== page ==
To test the effectiveness of a collaborative depression care model in improving depression and hepatitis C virus () care.
Hepatitis C virus clinic patients who screened positive for depression at four Veterans Affairs Hospitals.
We compared off‐site depression collaborative care (delivered by depression care manager, pharmacist, and psychiatrist) with usual care in a randomized trial. Primary depression outcomes were treatment response (≥50 percent decrease in 20‐item Hopkins Symptoms Checklist [‐20] score), remission (mean ‐20 score, <0.5), and depression‐free days (s). Primary outcome was receipt of treatment.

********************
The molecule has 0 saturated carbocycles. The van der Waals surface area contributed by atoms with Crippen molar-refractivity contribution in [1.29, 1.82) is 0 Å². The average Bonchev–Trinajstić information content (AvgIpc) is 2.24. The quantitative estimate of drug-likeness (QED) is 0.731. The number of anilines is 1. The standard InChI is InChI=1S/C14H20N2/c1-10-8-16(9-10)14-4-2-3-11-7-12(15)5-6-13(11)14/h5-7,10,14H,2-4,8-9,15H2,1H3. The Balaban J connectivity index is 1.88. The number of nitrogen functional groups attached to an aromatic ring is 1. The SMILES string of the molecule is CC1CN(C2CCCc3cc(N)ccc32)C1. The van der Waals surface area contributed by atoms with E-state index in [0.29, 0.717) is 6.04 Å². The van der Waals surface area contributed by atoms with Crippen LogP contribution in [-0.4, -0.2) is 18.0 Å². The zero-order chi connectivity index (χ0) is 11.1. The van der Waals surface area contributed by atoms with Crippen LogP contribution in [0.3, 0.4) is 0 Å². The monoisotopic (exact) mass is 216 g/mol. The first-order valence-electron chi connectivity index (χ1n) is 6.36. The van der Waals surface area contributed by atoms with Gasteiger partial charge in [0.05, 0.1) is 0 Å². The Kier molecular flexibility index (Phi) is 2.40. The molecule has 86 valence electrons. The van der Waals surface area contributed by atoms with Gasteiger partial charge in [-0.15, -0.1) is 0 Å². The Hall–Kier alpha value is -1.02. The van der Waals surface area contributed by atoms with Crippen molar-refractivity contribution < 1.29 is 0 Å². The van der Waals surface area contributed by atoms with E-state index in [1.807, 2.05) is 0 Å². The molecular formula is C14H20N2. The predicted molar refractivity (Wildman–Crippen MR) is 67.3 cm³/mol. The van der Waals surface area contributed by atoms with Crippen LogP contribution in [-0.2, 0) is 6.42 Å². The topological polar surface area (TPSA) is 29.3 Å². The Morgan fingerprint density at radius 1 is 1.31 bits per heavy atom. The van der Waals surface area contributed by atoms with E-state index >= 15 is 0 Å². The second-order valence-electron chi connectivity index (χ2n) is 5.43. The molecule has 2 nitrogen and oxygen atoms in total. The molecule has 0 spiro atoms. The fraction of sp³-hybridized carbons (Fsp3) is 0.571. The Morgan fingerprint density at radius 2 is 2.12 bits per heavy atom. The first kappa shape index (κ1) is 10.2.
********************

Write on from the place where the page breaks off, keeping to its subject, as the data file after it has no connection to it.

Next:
Patient data were collected by self‐report telephone surveys at baseline and 12 months, and from electronic medical records.
Baseline screening identified 292 ‐infected patients with depression, and 242 patients completed 12‐month follow‐up (82.9 percent). Intervention participants were more likely to report depression treatment response, remission, and more s than usual care participants. Intervention participants were more likely to receive antiviral treatment; however, the difference was not statistically significant.
Off‐site depression collaborative care improved depression outcomes in patients and may serve as a model for collaboration between mental health and specialty physical health providers in other high co‐occurring conditions.
Data Sources/Study Setting